ear. “SAY THAT AGAIN,” he screams.

    What do you do now?



    Ask him for directions.

    Run through the red light.


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    You drive around turning left, right and going straight, but you forgot the
    directions.

    You might miss Rex…

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    You run, but you don’t get very far. The policewoman jumps on you from behind. Later, in court, your testimony is thrown out. You are charged with murder and
    sentenced to life in prison.

    You really have to be careful around these parts.

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    You explain what has just happened. The fat man stands up. “JUST JOKING!!” he says and the crowd goes away. You don’t think it’s very funny. You get in your car.
    Where is that movie theater?

    You stop at a stop sign.

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    You turn right and go two blocks. THERE IT IS ON YOUR LEFT! THERE’S
    REX. ISN’T HE HANDSOME! WOW! WHAT FUN, WHAT EXCITEMENT, WHAT A WONDERFUL WAY TO SPEND THE DAY, REX SEES YOU AND YOU EVEN TALK TO HIM! CONGRATULATIONS!

    YOU DID IT!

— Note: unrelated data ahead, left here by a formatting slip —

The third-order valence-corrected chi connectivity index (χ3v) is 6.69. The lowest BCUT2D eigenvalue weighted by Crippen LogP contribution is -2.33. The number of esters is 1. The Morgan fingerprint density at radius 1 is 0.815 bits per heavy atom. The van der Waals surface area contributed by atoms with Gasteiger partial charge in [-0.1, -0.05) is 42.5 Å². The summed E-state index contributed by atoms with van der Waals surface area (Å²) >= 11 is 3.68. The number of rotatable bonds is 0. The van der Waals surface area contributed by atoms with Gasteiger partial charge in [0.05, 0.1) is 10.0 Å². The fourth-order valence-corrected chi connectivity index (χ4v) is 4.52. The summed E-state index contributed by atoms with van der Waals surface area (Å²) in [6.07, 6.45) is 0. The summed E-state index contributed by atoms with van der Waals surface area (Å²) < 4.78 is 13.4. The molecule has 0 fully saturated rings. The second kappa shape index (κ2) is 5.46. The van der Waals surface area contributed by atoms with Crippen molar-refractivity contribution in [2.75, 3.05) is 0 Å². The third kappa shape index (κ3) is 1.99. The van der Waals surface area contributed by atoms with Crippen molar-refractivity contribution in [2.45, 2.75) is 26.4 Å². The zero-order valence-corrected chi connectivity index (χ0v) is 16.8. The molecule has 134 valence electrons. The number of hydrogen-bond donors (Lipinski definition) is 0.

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    You go through the red light. The men follow you. You go through different parts of town. The men are getting closer. Look! On your left! It’s the THEATER!! THERE’S REX!! But, you can’t stop. The motorcycles are right behind you. You continue to drive. The gang catches you and breaks your windows. You drive into a lamp post. You miss Rex and spend a long time in the hospital recovering from your bad experience. Better luck next time.

    Try again at the start.

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    Thanks for playing. Send comments to lbd@gol.com

    Return to first card

    Title Page
  • MINNESOTA

    Mongolia’s calling!
    Is Nepal far behind?
    Norway is glowing!
    (the) Netherlands teach sublime!
    Ethiopia is growing!
    South Africa‘s kept to the time.
    Oh Uruguay stop your stalling!
    The United States still in its prime.
    Australia and New Zealand dance away the night.


    Written July, 1996. Forest Grove, Oregon. For my Guardian Angel.

    euLoGy

    The first girl I danced with…
    It was awkward. I
    Remember her laugh – young, fearful, hopeful –
    A great exploration about to begin.
    So much human jungle ahead.
    A 12-year-old’s giggle, a gold prospector’s shovel,
    Brush, pan to dip to let the water sieve through, in nugget anticipation.

    We touched, always tentative, my arm around her waist.